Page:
Arts & Culture

Review: First Reformed

Paul Schrader's exploration one priest's crisis of faith is quietly devastating.

-A24



In some ways, Paul Schrader’s First Reformed is a tale of two churches. In this corner, we have the spartan, historic Dutch Reformed led by our protagonist, the sad-sack Pastor Toller (Ethan Hawke). Dutch Reformed typically has a handful of worshippers per sermon and is so cash-strapped, Toller doubles as its handyman, gardener, and plumber (he also makes extra money by giving tours of the church and selling commemorative hats and T-shirts in its gift shop). In that corner, we have the massive megachurch Abundant Life, presided over by Pastor Jeffers (Cedric “the Entertainer” Kyles), flush with cash, furnished with state of the art closed-captioning technology, and always filled to the rafters. The Abundant Life Church essentially sponsors Dutch Reformed—a kind of ecumenical version of noblesse oblige—and they’re the ones putting on the tiny church’s 250 year anniversary celebration.

Of course, Dutch Reformed is a perfect match for the ascetic Toller, who became a priest after his son died in the Gulf War and his wife left him. His sermons are quiet and erudite and a little dull. He’s having a crisis of faith, of sorts—he can no longer pray. Instead, he documents his daily thoughts, often filled with doubt and self-loathing, in a diary—one of the film’s many explicit nods to Robert Bresson’s Diary of a Country Priest. Like the priest in Bresson’s masterpiece, Toller is also ill, swigging Pepto Bismol along with the whiskey he drinks to excess.

The film’s increasingly disturbing plot is kicked off when Toller is visited by a parishioner, a distraught young wife named Mary (Amanda Seyfried). Her husband, Michael (Philip Ettinger), is a zealous environmental rights activist who is so depressed about the state of the planet, he wants Mary to abort their unborn child. Mary asks Pastor Toller to counsel her husband and he obliges.

What follows is a rather extraordinary scene in which Toller and Michael debate the morality of bringing a child into a doomed world. Toller has credibility here: Having lost a child, he can say with clarity that bringing life into the world is always better than losing it. But Michael, who keeps pictures of malnourished polar bears on tiny floes of ice on his laptop, says that it’s unfair and selfish to allow our children to inherit this world. Will God forgive us for what we’ve done to this planet?, Michael asks. And Toller doesn’t really have an answer for him. No one knows the mind of God, he notes.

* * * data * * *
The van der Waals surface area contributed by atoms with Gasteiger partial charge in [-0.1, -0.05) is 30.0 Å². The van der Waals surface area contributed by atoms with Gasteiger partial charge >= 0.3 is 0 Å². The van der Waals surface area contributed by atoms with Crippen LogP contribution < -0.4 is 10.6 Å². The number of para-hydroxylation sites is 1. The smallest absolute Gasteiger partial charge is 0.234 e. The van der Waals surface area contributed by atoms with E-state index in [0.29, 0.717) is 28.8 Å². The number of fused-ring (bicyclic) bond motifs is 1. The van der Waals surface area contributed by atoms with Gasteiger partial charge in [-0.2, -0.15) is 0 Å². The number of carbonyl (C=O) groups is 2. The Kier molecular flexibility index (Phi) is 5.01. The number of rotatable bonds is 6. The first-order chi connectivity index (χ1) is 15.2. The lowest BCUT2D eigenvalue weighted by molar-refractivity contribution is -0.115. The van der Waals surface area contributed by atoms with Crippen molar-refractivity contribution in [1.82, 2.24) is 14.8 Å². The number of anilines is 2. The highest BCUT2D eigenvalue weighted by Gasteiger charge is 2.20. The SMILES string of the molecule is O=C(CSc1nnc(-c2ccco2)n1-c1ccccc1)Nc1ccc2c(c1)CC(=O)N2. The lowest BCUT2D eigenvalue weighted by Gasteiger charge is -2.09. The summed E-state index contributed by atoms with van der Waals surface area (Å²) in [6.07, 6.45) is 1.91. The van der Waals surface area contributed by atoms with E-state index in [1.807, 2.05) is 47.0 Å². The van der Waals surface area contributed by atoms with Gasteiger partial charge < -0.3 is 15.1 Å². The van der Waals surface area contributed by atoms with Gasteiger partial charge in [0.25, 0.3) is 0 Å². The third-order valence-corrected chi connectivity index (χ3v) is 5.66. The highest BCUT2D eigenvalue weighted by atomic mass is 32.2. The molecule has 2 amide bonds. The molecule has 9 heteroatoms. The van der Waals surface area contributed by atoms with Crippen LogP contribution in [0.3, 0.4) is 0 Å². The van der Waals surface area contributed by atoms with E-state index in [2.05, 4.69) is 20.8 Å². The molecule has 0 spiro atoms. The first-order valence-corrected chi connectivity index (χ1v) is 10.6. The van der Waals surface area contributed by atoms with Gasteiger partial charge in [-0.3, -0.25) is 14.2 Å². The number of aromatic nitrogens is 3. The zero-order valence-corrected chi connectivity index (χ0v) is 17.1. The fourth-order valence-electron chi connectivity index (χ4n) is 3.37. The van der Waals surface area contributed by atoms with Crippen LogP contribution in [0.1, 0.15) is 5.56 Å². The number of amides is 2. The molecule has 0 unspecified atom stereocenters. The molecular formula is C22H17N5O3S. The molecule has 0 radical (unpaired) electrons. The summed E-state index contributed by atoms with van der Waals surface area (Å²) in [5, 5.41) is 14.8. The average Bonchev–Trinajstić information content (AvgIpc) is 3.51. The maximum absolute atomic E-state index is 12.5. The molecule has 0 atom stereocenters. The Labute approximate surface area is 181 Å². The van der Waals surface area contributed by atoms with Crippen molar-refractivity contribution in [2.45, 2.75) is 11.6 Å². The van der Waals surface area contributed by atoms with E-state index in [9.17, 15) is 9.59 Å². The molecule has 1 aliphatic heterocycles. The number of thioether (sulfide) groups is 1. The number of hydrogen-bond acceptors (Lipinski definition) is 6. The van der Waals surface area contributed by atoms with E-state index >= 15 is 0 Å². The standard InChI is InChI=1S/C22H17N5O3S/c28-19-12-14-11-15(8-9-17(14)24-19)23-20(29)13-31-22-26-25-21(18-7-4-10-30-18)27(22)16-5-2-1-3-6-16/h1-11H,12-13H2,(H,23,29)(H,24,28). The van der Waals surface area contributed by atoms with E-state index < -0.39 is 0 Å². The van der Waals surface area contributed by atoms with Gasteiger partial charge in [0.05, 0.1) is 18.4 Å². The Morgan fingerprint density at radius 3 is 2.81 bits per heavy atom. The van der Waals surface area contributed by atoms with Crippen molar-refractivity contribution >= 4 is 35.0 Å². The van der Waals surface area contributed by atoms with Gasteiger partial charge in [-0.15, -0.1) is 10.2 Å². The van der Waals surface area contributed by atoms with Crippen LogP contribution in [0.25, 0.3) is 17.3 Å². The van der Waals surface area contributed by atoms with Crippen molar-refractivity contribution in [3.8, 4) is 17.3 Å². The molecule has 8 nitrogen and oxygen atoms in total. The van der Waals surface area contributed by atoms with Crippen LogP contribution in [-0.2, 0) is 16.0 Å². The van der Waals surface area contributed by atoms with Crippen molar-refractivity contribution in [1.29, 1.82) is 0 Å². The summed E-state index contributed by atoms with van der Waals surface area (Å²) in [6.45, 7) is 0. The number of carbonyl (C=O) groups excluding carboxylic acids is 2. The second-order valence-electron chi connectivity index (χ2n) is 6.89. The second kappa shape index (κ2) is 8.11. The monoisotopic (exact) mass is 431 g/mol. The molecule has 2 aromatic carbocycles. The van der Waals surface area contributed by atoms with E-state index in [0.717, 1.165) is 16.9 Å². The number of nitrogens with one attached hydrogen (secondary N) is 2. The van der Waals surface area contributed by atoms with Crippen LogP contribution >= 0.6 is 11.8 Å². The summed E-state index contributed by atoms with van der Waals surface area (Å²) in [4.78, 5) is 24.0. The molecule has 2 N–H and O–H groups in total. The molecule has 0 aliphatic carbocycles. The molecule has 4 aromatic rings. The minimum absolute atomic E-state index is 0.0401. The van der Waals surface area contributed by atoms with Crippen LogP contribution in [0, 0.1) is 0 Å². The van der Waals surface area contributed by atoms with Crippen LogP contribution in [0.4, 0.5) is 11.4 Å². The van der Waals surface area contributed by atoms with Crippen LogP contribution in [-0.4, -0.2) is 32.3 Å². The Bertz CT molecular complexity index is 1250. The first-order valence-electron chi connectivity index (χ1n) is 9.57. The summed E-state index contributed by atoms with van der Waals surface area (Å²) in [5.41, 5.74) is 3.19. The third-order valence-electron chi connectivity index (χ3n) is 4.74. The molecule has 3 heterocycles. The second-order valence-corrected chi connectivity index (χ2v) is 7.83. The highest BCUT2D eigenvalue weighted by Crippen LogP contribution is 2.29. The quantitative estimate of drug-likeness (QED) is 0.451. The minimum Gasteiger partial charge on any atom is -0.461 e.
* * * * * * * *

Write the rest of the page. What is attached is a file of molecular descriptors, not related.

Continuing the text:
As the film goes on, Toller becomes increasingly preoccupied with Michael’s concerns, and more and more attached to his beautiful pregnant wife. He’s also disgusted by the fact that giant megacorp Balq is sponsoring the 250th anniversary celebration, as they use carefully publicized acts of philanthropy to disguise the fact that they are among the country’s most corrupt polluters.

Like Travis Bickle in Scorsese’s Taxi Driver, a film that Schrader wrote, Pastor Toller keeps going to a darker and darker place. His health deteriorates, he’s cruel to the fretting Abundant Life choir director who loves him, he drinks even more, he questions his faith.

First Reformed is a slow burn of a film that gets more unsettling as it goes on. As Toller, Hawke gives the best performance of his career: restrained, dark, filled with quiet tension and despair. (As I said on Twitter, Hawke is like a Reverse Al Pacino: He gets less hammy as he gets older.) As for the 71 year old Schrader? He proves that he’s still got it. Some of the script’s moral and religious musings and symbolism might be a bit too heavy handed for some, but he counterbalances that perfectly with the film’s visual economy and restraint (that is, until the film’s last act, which I’d describe as more “holy $%#!” than restrained). Also, in a world where everyone is too hip or jaded to grapple with weighty moral issues, it’s actually nice to see a filmmaker who cares this much.

First Reformed opens Friday, June 1 at the Charles Theatre.



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